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Migraines, Health, and This Ecosystem I Live In

One of the more complex elements of living with Migraines is that the disease doesn’t exist in a vacuum. What impacts our general health and other health issues we may have can also impact our Migraines and vice versa. Some people who read my work have noticed recently that I’ve been rather quiet, not writing nearly as frequently as usual. Ordinarily, I wouldn’t talk much about why, but it occurs to me that what I’ve been dealing with is something many of us have in common, so maybe it’s better that I share.

In addition to Migraine disease, I have some other health issues – type 2 diabetes, hypertension, heart disease, arthritis, glaucoma, and a couple of other issues. In early January, I visited a new family doctor. I hadn’t been feeling great, and it was time for a check-up anyway. It couldn’t have come at a better time. It turned out that my blood glucose levels were far higher than they should have been, and my blood pressure was running too high. This is the point where I have to admit to you that I hadn’t been taking very good care of myself. My family doctor and I had had major communication problems, so I hadn’t been going regularly. In December, I gave myself a good, stern lecture and found a new doctor.

The day after that appointment in January, my new doctor called me to give me the results of my lab work. Of special concern was the tests that looked at my glucose levels. He suggested that we double one oral medication I’d been taking (metformin), continue the injectable medication I’d been taking (Byetta), and add a second oral medication (Actos). The alternative was switching to insulin, a path I’d rather not take until absolutely necessary. I immediately cracked down on my way of eating – measuring or weighing everything I eat, reducing carbs, eliminating snacking for the most part, making healthier choices. I also got stricter with getting in more physical activity — walking on my treadmill every day and alternating a yoga routine one day with a tai chi routine the next. I learned that much of the moodiness I’d been experiencing was due to the high glucose levels. Hopefully, that’s also the reason for my having been so fatigued as well. Daily glucose testing has shown some improvement, but my levels still aren’t where they should be. Last week, I went by the doctor’s office for a blood draw so we’ll have the results Wednesday when I go for my three-month follow-up appointment. At that point, we’ll need to decide if my current treatment regimen is going to be enough, or if insulin is necessary. We’ll also take another look at my blood pressure and decide what to do about that.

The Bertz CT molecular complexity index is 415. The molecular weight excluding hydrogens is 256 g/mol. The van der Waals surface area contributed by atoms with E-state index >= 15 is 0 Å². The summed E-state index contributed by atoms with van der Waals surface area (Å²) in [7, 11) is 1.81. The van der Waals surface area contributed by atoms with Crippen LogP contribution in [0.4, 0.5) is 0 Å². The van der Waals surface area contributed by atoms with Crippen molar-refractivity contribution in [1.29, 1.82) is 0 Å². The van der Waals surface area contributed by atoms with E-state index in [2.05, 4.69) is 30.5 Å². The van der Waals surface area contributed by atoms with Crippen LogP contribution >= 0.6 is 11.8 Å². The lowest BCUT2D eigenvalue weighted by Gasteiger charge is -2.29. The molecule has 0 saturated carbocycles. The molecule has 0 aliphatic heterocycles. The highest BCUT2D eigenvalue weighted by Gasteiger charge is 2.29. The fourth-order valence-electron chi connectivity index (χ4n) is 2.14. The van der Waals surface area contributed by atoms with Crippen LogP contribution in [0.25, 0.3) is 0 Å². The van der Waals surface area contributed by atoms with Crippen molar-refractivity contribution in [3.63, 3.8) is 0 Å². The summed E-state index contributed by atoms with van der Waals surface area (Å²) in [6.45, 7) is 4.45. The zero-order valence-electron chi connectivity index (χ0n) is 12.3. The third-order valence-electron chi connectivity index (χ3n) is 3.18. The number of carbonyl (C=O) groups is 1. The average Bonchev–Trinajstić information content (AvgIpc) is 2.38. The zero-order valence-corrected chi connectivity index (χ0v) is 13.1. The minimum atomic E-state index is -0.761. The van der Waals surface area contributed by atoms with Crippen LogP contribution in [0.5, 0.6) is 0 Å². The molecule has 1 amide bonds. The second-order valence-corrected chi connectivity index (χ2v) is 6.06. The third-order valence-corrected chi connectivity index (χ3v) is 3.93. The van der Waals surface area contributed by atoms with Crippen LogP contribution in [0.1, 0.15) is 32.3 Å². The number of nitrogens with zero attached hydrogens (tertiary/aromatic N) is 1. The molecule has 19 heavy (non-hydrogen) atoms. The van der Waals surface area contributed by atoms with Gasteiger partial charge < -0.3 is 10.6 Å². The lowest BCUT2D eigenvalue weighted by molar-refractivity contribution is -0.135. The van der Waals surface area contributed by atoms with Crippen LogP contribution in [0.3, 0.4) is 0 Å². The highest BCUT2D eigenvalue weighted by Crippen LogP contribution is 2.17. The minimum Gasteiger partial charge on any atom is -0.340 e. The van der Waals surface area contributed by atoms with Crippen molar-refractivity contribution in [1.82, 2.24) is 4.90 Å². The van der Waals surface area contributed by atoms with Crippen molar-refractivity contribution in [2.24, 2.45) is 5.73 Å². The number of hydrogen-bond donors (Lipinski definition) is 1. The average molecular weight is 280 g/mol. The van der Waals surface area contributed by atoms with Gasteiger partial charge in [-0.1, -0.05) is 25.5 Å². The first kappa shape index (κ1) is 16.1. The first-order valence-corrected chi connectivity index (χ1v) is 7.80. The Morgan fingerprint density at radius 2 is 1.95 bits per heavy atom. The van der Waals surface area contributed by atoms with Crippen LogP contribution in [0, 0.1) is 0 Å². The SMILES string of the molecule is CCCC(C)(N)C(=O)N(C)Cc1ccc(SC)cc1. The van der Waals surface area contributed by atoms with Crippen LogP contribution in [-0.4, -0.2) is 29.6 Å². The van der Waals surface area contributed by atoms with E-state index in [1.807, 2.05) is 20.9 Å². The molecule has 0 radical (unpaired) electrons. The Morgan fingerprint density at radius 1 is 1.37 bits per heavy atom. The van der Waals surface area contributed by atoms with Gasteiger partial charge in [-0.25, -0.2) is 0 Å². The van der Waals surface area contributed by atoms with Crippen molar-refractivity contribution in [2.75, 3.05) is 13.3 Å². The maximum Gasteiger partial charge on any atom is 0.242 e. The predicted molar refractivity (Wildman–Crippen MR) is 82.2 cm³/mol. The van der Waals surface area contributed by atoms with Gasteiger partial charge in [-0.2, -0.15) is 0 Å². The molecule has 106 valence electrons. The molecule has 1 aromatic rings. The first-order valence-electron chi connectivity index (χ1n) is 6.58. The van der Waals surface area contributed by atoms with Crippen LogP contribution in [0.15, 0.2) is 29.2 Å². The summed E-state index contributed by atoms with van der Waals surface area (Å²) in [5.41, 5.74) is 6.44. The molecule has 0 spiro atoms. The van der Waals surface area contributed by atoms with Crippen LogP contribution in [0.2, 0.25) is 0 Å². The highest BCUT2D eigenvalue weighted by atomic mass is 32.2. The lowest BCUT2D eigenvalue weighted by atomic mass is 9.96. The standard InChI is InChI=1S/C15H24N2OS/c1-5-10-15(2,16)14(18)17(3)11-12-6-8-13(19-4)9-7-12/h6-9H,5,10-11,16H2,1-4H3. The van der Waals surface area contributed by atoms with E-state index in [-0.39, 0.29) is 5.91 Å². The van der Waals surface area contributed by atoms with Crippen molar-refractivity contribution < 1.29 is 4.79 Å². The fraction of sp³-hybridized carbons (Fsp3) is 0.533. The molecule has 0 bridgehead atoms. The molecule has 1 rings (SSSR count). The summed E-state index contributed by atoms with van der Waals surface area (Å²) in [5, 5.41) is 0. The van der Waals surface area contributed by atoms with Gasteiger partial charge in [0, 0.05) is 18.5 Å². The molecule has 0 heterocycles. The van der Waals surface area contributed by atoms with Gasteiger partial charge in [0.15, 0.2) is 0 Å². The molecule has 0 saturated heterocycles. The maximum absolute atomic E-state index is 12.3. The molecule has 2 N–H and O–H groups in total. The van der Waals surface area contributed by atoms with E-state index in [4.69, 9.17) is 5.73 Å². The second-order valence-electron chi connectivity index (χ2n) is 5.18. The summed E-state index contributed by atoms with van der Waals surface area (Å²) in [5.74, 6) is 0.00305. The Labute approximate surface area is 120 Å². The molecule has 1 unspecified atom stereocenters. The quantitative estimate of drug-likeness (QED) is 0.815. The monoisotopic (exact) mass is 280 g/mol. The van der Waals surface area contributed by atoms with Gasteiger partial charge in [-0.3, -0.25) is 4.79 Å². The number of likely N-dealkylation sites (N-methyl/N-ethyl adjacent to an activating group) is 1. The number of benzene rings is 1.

Now to the part about this ecosystem. My Migraine preventive regimen is good enough that I’ve been able to get up to eight to 12 weeks between Migraines for some time now, but not recently. For several months now, I’ve been getting at least one Migraine a month. I realize that’s not many Migraines, but since I’m still taking all my preventive medications, that’s not great. That’s when it hit me that a body is like an ecosystem. Webster defines an ecosystem as, “the complex of a community of organisms and its environment functioning as an ecological unit.” Now, isn’t that like a body? And that’s what I meant earlier when I said Migraines don’t exist in a vacuum.

I haven’t developed any new Migraine triggers, haven’t been encountering my triggers any more frequently. The problem is that the high glucose levels, high blood pressure and the stress they put on my body have made me more susceptible, more vulnerable to my Migraine triggers. Were I healthier, my Migraines probably wouldn’t have increased. That’s why my Migraine specialist and I aren’t rushing to change my preventive regimen. Once these other health issues are sorted out, we’ll decide if any changes need to be made to my Migraine regimen.

Are you living with other health conditions? Do you find that they impact your Migraines? If nothing else, I hope this post makes us all think a bit about our overall health and how it can impact our Migraines. Our bodies are our personal ecosystems. For me, this has been a wake-up call to pay more attention to mine.

This article represents the opinions, thoughts, and experiences of the author; none of this content has been paid for by any advertiser. The Migraine.com team does not recommend or endorse any products or treatments discussed herein. Learn more about how we maintain editorial integrity here.

Comments

  • Ricki
    7 years ago

    Teri, that’s all so true and so many doctors treat migraines as if they exist in a vacuum. Wanted to tell you that when I switched to a vegan diet, my headaches decreased, my sugar levels dropped and my cholesterol dropped 70 points in just the first 3 months, my skin cleared up and I lost weight. Dr. McDougall is a good one to hear regarding a plant based diet — there are others. Check out and some of his lectures are on YouTube. Best of luck!

  • Teri-Robert author
    7 years ago

    Ricki, so true about many doctors. That’s one thing I love about my Migraine specialists. He realizes how much everything weaves together and pays attention to everything. Glad the vegan diet has helped you. It’s always good to hear from someone who has found something that works well for them.